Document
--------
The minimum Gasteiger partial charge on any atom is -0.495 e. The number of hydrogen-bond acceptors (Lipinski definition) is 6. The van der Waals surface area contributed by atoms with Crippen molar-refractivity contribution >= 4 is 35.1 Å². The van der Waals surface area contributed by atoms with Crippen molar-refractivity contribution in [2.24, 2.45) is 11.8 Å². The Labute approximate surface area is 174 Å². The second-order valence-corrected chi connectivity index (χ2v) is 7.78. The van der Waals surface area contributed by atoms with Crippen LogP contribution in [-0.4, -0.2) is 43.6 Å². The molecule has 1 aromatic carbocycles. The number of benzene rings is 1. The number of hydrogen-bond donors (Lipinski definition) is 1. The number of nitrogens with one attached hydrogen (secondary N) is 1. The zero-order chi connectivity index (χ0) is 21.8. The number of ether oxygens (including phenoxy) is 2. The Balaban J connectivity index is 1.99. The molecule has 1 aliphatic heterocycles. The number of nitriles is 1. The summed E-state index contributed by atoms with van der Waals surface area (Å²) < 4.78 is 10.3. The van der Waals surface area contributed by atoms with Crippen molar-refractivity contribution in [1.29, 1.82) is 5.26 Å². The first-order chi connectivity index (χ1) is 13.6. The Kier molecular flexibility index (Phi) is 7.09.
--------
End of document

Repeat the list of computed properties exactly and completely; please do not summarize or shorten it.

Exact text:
The minimum Gasteiger partial charge on any atom is -0.495 e. The number of hydrogen-bond acceptors (Lipinski definition) is 6. The van der Waals surface area contributed by atoms with Crippen molar-refractivity contribution >= 4 is 35.1 Å². The van der Waals surface area contributed by atoms with Crippen molar-refractivity contribution in [2.24, 2.45) is 11.8 Å². The Labute approximate surface area is 174 Å². The second-order valence-corrected chi connectivity index (χ2v) is 7.78. The van der Waals surface area contributed by atoms with Crippen LogP contribution in [-0.4, -0.2) is 43.6 Å². The molecule has 1 aromatic carbocycles. The number of benzene rings is 1. The number of hydrogen-bond donors (Lipinski definition) is 1. The number of nitrogens with one attached hydrogen (secondary N) is 1. The zero-order chi connectivity index (χ0) is 21.8. The number of ether oxygens (including phenoxy) is 2. The Balaban J connectivity index is 1.99. The molecule has 1 aliphatic heterocycles. The number of nitriles is 1. The summed E-state index contributed by atoms with van der Waals surface area (Å²) < 4.78 is 10.3. The van der Waals surface area contributed by atoms with Crippen molar-refractivity contribution in [1.29, 1.82) is 5.26 Å². The first-order chi connectivity index (χ1) is 13.6. The Kier molecular flexibility index (Phi) is 7.09.